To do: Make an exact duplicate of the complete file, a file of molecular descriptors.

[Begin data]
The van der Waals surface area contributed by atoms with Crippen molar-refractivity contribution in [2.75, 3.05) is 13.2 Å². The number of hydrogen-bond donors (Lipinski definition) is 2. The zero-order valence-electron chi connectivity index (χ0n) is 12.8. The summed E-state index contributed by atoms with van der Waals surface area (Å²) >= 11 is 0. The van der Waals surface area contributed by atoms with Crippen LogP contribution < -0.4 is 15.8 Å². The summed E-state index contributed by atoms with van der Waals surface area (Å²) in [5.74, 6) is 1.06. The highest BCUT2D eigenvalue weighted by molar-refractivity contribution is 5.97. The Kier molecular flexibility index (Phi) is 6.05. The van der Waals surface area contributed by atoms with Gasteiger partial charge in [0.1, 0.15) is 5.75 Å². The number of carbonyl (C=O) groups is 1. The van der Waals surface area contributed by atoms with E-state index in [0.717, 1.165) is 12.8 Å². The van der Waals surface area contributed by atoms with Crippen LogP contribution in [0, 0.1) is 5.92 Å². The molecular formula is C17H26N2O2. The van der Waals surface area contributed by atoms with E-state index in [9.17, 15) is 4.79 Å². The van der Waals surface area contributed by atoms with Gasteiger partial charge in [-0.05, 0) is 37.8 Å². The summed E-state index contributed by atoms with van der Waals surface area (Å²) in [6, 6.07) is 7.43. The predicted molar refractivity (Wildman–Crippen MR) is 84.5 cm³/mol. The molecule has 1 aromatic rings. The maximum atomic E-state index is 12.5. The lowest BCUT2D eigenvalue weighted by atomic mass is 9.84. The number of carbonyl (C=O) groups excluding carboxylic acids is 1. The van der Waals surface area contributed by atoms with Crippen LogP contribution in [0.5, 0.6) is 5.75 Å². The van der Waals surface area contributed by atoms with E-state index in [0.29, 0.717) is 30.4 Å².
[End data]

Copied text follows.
The van der Waals surface area contributed by atoms with Crippen molar-refractivity contribution in [2.75, 3.05) is 13.2 Å². The number of hydrogen-bond donors (Lipinski definition) is 2. The zero-order valence-electron chi connectivity index (χ0n) is 12.8. The summed E-state index contributed by atoms with van der Waals surface area (Å²) >= 11 is 0. The van der Waals surface area contributed by atoms with Crippen LogP contribution < -0.4 is 15.8 Å². The summed E-state index contributed by atoms with van der Waals surface area (Å²) in [5.74, 6) is 1.06. The highest BCUT2D eigenvalue weighted by molar-refractivity contribution is 5.97. The Kier molecular flexibility index (Phi) is 6.05. The van der Waals surface area contributed by atoms with Gasteiger partial charge in [0.1, 0.15) is 5.75 Å². The number of carbonyl (C=O) groups is 1. The van der Waals surface area contributed by atoms with E-state index in [0.717, 1.165) is 12.8 Å². The van der Waals surface area contributed by atoms with Crippen LogP contribution in [0, 0.1) is 5.92 Å². The molecular formula is C17H26N2O2. The van der Waals surface area contributed by atoms with E-state index in [9.17, 15) is 4.79 Å². The van der Waals surface area contributed by atoms with Gasteiger partial charge in [-0.05, 0) is 37.8 Å². The summed E-state index contributed by atoms with van der Waals surface area (Å²) in [6, 6.07) is 7.43. The predicted molar refractivity (Wildman–Crippen MR) is 84.5 cm³/mol. The molecule has 1 aromatic rings. The maximum atomic E-state index is 12.5. The lowest BCUT2D eigenvalue weighted by atomic mass is 9.84. The number of carbonyl (C=O) groups excluding carboxylic acids is 1. The van der Waals surface area contributed by atoms with Crippen LogP contribution in [0.5, 0.6) is 5.75 Å². The van der Waals surface area contributed by atoms with E-state index in [0.29, 0.717) is 30.4 Å².